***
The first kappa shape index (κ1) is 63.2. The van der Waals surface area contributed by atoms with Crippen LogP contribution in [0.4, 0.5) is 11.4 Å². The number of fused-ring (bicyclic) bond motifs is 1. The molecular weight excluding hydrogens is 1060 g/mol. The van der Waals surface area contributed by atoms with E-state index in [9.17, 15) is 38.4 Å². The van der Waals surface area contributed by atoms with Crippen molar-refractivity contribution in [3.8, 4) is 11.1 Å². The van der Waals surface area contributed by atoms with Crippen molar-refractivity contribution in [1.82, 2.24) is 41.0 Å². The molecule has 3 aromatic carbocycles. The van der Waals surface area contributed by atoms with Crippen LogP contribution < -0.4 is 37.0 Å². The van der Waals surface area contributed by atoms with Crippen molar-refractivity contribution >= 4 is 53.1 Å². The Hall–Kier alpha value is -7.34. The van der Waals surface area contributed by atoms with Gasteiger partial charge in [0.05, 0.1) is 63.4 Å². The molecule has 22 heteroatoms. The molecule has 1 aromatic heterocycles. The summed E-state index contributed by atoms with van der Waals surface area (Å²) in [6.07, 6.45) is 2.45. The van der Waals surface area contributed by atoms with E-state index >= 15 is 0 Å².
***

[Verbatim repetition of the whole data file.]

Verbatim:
The first kappa shape index (κ1) is 63.2. The van der Waals surface area contributed by atoms with Crippen LogP contribution in [0.4, 0.5) is 11.4 Å². The number of fused-ring (bicyclic) bond motifs is 1. The molecular weight excluding hydrogens is 1060 g/mol. The van der Waals surface area contributed by atoms with E-state index in [9.17, 15) is 38.4 Å². The van der Waals surface area contributed by atoms with Crippen molar-refractivity contribution in [3.8, 4) is 11.1 Å². The van der Waals surface area contributed by atoms with Crippen molar-refractivity contribution in [1.82, 2.24) is 41.0 Å². The molecule has 3 aromatic carbocycles. The van der Waals surface area contributed by atoms with Crippen LogP contribution < -0.4 is 37.0 Å². The van der Waals surface area contributed by atoms with Crippen molar-refractivity contribution >= 4 is 53.1 Å². The Hall–Kier alpha value is -7.34. The van der Waals surface area contributed by atoms with Gasteiger partial charge in [0.05, 0.1) is 63.4 Å². The molecule has 22 heteroatoms. The molecule has 1 aromatic heterocycles. The summed E-state index contributed by atoms with van der Waals surface area (Å²) in [6.07, 6.45) is 2.45. The van der Waals surface area contributed by atoms with E-state index >= 15 is 0 Å².